University of Alaska Fairbanks
WebMO Computational Chemistry Server Homepage
|Announcement. Guest users now have a 3-h cpu time limit. NWChem is down until a new version can be installed.|
|New! You may now use your iPhone or iPad and the new WebMO app to build molecules, submit jobs to this server site, and view the calculation results. First, download and install the WebMO app ($4.99).|
|A settings entry for WebMO is installed along with the main app icon. Go to Settings, WebMO, and enter the URL of this server's login page. You can find this by clicking the graphic at the top right, the copying the URL that appears in your browser's address box. Also enter your username and password, or "guest" and the password described below.||
The app works almost the same way as the Java pages accesses with
computer browsers: Draw molecules with your fingertip. Choose the WebMO
icon at the bottom right to begin the process of submitting a job.
This image is a p-MO of the thioformate ion calculated with MOPAC2012.
This site provides access to servers running Gaussian 09 rev D.01 and MOPAC2012. (Please note that from time to time one or more of these computers may be temporarily off-line, and will not appear under Select Server on the Choose Computational Engine page in WebMO.) Updated 11-20-2014
is restricted to UAF students, staff, or faculty users according to the terms of UAF's
license. Other Alaska users may obtain a
user account for running longer NWChem, and MOPAC. Guests may use NWChem,
and MOPAC with a cpu time limit of 60 min.
• How to log on and do a small NWChem job
• A somewhat more advanced NWChem job
• NWChem 6.1 manual (2.4 MB pdf)
• MOPAC manual online
• Tinker manual online
• Gaussian 09 Help website
• WebMO manual (3.5 MB pdf) •
Simulations in the Classroom
Gaussian Inc homepage
Chem Dept homepage.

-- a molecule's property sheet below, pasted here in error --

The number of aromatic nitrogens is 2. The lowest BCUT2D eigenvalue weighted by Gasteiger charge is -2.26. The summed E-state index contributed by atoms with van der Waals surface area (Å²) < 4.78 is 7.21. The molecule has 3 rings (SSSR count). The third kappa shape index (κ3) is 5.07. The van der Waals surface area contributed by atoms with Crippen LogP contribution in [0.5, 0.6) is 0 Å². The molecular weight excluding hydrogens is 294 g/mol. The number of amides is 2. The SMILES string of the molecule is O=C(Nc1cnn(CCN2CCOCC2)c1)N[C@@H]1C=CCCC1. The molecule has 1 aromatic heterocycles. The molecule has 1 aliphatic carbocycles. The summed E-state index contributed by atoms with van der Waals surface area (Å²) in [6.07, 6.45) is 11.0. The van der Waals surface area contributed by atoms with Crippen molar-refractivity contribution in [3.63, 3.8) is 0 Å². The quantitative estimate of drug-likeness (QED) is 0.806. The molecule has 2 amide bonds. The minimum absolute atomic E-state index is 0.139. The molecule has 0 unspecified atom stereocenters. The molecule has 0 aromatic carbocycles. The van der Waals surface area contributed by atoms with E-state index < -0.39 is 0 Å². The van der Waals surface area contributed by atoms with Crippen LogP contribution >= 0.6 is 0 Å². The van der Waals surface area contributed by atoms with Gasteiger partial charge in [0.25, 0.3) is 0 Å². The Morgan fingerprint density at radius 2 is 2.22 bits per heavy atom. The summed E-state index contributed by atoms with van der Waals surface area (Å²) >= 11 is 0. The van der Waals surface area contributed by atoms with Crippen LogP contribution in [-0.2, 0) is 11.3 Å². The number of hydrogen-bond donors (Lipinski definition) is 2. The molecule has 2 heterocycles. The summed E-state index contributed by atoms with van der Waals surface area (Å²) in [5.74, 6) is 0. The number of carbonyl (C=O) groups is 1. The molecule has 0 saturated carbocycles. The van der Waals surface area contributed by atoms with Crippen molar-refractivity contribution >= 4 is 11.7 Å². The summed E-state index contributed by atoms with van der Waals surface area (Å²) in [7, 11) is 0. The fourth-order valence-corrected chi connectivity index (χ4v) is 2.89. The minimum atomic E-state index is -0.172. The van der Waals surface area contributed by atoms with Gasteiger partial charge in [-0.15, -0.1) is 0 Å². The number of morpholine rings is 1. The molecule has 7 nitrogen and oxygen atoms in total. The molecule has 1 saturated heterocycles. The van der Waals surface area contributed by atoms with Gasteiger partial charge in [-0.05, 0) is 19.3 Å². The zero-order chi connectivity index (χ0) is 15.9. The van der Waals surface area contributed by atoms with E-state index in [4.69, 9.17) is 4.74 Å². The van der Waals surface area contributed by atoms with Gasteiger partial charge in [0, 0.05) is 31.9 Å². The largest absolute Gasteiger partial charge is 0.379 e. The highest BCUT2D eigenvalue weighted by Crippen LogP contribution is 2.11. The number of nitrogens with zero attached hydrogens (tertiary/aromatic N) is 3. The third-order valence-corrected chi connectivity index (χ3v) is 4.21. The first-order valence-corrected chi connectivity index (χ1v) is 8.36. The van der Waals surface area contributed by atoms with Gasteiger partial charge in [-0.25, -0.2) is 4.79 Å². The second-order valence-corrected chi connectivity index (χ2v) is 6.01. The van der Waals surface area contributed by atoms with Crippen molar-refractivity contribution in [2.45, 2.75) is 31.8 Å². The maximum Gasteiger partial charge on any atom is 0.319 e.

Arctic Region Supercomputing Center
NEW! Online videos illustrating some aspects of running WebMO, Gaussian, and HyperChem. including links to 3 YouTube videos featuring HyperChem ("Building Morphine", "Automated Conformation Search", and "Optimizing a Transition State".
NEW! "Chemistry Graphics" website showing how to use WebMO and other applications to prepare seminar slides
|How to log on and do a
small NWChem job
If you're vaguely familiar with ab initio methods, you should be able to make this work. Otherwise, JWK can give a demo. Your computer requires no software other than a browser such as Internet Explorer with Java plug-in. Click the WebMO icon at the top-right of this page to go to WebMO.
Use the "guest" username; the password is the name of the web software mentioned at the top of this page, all lowercase. Start with the New Job tab, Create New Job. First draw a small molecule like H2O as follows: click the Build icon that looks like a small water molecule, which is the 4th one down on the left-hand toolbar. Touch the letter O on your keyboard, then left-click in the workspace. Now do Clean-Up, Comprehensive-Idealized. Click the > arrow at the bottom right. On the Choose Computation Engine page choose NWChem, Select Server, First Available, and click the > arrow. In the Calculation box, choose Optimize + Vib Freq. Submit the job by clicking the > arrow at the bottom right. The Job Manager should say Running, then after a few seconds, Complete.
To see the results, click the magnifying glass icon. To animate a vibration, click the "animate" icon of whichever vibration you wish to see in the Vibrational Modes table (near the bottom of the Calculated Quantities box). To stop the animation, click "Reset Viewer". NWChem always includes 3 whole-molecule rotations and 3 translations at the top of the table; the internal motions that we normally associate with vibrational analysis are listed starting at line 7 of that table.
A more detailed WebMO How-To webpage. This shows screen shots of setting up a NWChem optimization and frequency calculation for protonated methanethiol (CH3SH2+) using a standard ab initio method (HF/6-311++G(d,p)).
The chemistry department WebMO servers are based on a Intel S5000PSL server motherboard with two 2.5 GHz quad-core Xeon processors (L5420) for a total of 8 cores. Each server has 32 GB of memory and a 1-TB hard drive. The hardware cost for one server was about $3.5K from Newegg.com.
This project is supported by grants from UAF's Technology Advisory Board in January 2009 and 2011.
Chris Iceman 907-474-6610 criceman at alaska.edu
or John Keller 907-888-7278 jwkeller at alaska.edu